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Call for Papers

Academy of International Business, Northeast Conference

Global Cities & International Business Activity

October 27-29, 2016
Fox School of Business, Temple University
Philadelphia, PA, USA

Proposal Deadline: August 31

• Panel proposals are welcome.

• Best papers will be considered for a Special Issue of the Journal of International Management on Global Cities (deadline: March 1, 2017).

• Submissions need not have an explicit international angle, since IB is interdisciplinary by nature.

Submit your proposal at

Authors who need more time to submit should e-mail the AIB NE Conference Chair for special consideration: Bertrand Guillotin ([log in to unmask])

Submissions can be submitted to one of the following tracks:

Conference Theme - Global Cities



HRM / Organizational Behavior

Economics / Finance / Accounting

Marketing and Information Systems

International Business – General

Featuring Keynote Speakers

Professor Saskia Sassen
Robert S. Lynd Professor of Sociology, Columbia University and Centennial Visiting Professor of Political Economy, London School of Economics

Professor Keld Laursen
Copenhagen Business School and President, Technology and Innovation Management (TIM) Division, Academy of Management

Professor Sharon Belenzon
Fuqua School of Business, Duke University

Confirmed Participlants Include

Juan Alcacer (Harvard);

Harald Bathelt
(Toronto, also current editor of the Journal of Economic Geography);

Sharon Belenzon (Duke);

John Cantwell (Rutgers);

Jonathan Doh (Villanova);

Gary Gereffi (Duke);

Masaaki (Mike) Kotabe
President of AIB worldwide (Temple/Fox);

Keld Laursen (Copenhagen Business School);

Saskia Sassen (Columbia);

Tim Sturgeon (MIT);

Mary Teagarden (Thunderbird/ASU);

Siri Terjesen (American University);

International business is about relationships – relationships between countries, academic disciplines, and people. The question for this year’s conference is how global cities impact these relationships and vice versa. We welcome conceptual and empirical papers from all disciplines on this main topic and others.

Global cities, also called alpha centers or world centers, are critical nodes in the world economy (Sassen, 2001; Goerzen et al, 2013). Research indicates that in spite of the consistent decline in spatial transaction costs, global cities are becoming more rather than less important in the global economic system. In fact, the world economy has been characterized as “spiky” along many dimensions including innovation (Florida, 2005), services production and delivery (Mithas and Whitaker, 2007) and overall economic activity (Ghemawat, 2011). The co-existence of these two trends – declining costs of coordinating and operating spatially dispersed networks, and the increasing concentration of economic activities in ever-denser knowledge hubs is one of the great unresolved puzzles of our time.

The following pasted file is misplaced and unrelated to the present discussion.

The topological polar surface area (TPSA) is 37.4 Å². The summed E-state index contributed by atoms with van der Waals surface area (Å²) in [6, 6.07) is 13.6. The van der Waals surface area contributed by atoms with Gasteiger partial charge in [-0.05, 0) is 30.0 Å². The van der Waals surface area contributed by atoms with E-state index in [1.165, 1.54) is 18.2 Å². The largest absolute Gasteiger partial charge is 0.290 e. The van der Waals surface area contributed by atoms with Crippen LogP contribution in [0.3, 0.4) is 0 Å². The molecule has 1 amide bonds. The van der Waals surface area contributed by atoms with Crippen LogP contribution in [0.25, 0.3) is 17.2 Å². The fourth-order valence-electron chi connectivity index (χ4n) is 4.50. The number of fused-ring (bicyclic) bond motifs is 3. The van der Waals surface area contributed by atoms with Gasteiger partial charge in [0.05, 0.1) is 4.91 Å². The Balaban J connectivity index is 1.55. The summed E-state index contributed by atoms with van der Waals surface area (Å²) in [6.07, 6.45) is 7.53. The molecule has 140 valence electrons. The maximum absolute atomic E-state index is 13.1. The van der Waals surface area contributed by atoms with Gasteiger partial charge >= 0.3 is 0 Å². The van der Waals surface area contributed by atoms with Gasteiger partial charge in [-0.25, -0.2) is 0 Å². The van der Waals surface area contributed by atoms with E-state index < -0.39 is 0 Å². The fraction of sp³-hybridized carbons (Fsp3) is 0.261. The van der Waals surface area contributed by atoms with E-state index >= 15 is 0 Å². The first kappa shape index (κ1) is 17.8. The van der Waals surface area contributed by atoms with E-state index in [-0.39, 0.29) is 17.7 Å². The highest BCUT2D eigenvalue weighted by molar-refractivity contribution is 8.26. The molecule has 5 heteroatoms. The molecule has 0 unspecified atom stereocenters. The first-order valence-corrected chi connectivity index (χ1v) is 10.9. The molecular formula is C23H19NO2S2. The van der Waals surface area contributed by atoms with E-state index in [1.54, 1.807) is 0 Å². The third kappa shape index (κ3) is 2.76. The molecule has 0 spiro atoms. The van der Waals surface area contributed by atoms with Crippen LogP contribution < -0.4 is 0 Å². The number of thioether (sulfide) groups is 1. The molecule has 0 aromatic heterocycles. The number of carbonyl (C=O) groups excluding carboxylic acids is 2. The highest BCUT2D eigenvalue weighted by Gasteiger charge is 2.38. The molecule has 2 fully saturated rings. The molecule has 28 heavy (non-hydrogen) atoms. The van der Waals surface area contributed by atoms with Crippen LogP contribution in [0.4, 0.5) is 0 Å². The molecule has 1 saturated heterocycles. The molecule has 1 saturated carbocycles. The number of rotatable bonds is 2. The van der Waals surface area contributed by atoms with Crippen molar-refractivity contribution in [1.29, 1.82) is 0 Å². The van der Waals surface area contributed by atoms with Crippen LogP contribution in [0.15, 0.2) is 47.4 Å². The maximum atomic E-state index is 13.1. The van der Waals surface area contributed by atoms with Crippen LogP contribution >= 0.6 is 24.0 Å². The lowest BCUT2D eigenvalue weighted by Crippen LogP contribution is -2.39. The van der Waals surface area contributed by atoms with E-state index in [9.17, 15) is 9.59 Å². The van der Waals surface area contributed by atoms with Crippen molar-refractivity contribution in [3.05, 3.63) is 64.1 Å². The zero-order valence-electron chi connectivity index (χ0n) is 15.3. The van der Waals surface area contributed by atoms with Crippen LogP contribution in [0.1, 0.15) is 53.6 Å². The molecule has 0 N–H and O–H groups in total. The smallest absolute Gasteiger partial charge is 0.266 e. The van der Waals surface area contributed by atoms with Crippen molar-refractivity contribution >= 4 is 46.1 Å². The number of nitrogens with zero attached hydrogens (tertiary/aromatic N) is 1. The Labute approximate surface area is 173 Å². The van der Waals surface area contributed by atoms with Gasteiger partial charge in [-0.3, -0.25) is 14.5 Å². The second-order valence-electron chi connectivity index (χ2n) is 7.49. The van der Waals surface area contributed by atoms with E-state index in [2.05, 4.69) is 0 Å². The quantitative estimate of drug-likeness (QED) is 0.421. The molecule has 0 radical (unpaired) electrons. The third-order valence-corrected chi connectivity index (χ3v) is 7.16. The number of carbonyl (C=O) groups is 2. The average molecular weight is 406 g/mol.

This dynamic presents the international business community with a wide range of research challenges both at the level of the individual multinational enterprise (MNE) as well as the national production and innovation system. Some scholars have predicted the decline of clusters and economic agglomerations (Shaver and Flyer, 2000) while others are more sanguine about their prospects and influence (Cantwell and Mudambi, 2011; Hannigan et al, 2015). The very fact that this debate remains open suggests that there are important nuances and contingencies that remain unexplored. These include the rising importance of connectivity across space in global value creation (Cano-Kollmann et al, 2016).


  • How global cities, such as Tianjin, China, shape global supply and global value chains
  • How scholars and practitioners impact policymaking with their research on Global Cities & IB activity topics
  • What impact on global cities the trend toward regionalization of international trade has;
  • How development of city brands and city marketing (e.g. with love Philadelphia) impact IB activity and FDI
  • How global cities best position themselves to increase their FDI inflows and levels of job creation
  • Whether FDI inflows create more opportunities for, or impede, innovation
  • How human networks spark IB activity
  • What the best benchmarks and measurement tools are to spot and forecast the development of knowledge clusters and IB activity in and around global cities. 

Visit for additional details!

Fox School of Business at Temple University logoAcademy of International Business Chapter U.S. Northeast

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